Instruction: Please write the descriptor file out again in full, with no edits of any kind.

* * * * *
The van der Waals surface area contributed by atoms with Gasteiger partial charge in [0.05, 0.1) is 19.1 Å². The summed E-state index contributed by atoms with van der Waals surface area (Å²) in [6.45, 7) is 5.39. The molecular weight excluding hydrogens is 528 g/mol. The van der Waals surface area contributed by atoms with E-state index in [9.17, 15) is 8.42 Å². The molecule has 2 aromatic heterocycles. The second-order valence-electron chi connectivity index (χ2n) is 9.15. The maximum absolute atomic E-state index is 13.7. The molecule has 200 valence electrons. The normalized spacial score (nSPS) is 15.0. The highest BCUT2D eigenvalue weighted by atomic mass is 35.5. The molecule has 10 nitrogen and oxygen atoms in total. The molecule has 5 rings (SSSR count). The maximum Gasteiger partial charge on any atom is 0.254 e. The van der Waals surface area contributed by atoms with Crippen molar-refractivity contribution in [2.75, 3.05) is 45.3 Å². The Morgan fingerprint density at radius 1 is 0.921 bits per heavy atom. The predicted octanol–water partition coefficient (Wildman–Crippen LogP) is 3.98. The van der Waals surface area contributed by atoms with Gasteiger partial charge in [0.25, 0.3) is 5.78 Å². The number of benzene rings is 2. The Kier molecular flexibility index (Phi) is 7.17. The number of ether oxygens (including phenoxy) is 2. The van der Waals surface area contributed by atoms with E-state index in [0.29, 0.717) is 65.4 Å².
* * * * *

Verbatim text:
The van der Waals surface area contributed by atoms with Gasteiger partial charge in [0.05, 0.1) is 19.1 Å². The summed E-state index contributed by atoms with van der Waals surface area (Å²) in [6.45, 7) is 5.39. The molecular weight excluding hydrogens is 528 g/mol. The van der Waals surface area contributed by atoms with E-state index in [9.17, 15) is 8.42 Å². The molecule has 2 aromatic heterocycles. The second-order valence-electron chi connectivity index (χ2n) is 9.15. The maximum absolute atomic E-state index is 13.7. The molecule has 200 valence electrons. The normalized spacial score (nSPS) is 15.0. The highest BCUT2D eigenvalue weighted by atomic mass is 35.5. The molecule has 10 nitrogen and oxygen atoms in total. The molecule has 5 rings (SSSR count). The maximum Gasteiger partial charge on any atom is 0.254 e. The van der Waals surface area contributed by atoms with Crippen molar-refractivity contribution in [2.75, 3.05) is 45.3 Å². The Morgan fingerprint density at radius 1 is 0.921 bits per heavy atom. The predicted octanol–water partition coefficient (Wildman–Crippen LogP) is 3.98. The van der Waals surface area contributed by atoms with Gasteiger partial charge in [0.25, 0.3) is 5.78 Å². The number of benzene rings is 2. The Kier molecular flexibility index (Phi) is 7.17. The number of ether oxygens (including phenoxy) is 2. The van der Waals surface area contributed by atoms with E-state index in [0.29, 0.717) is 65.4 Å².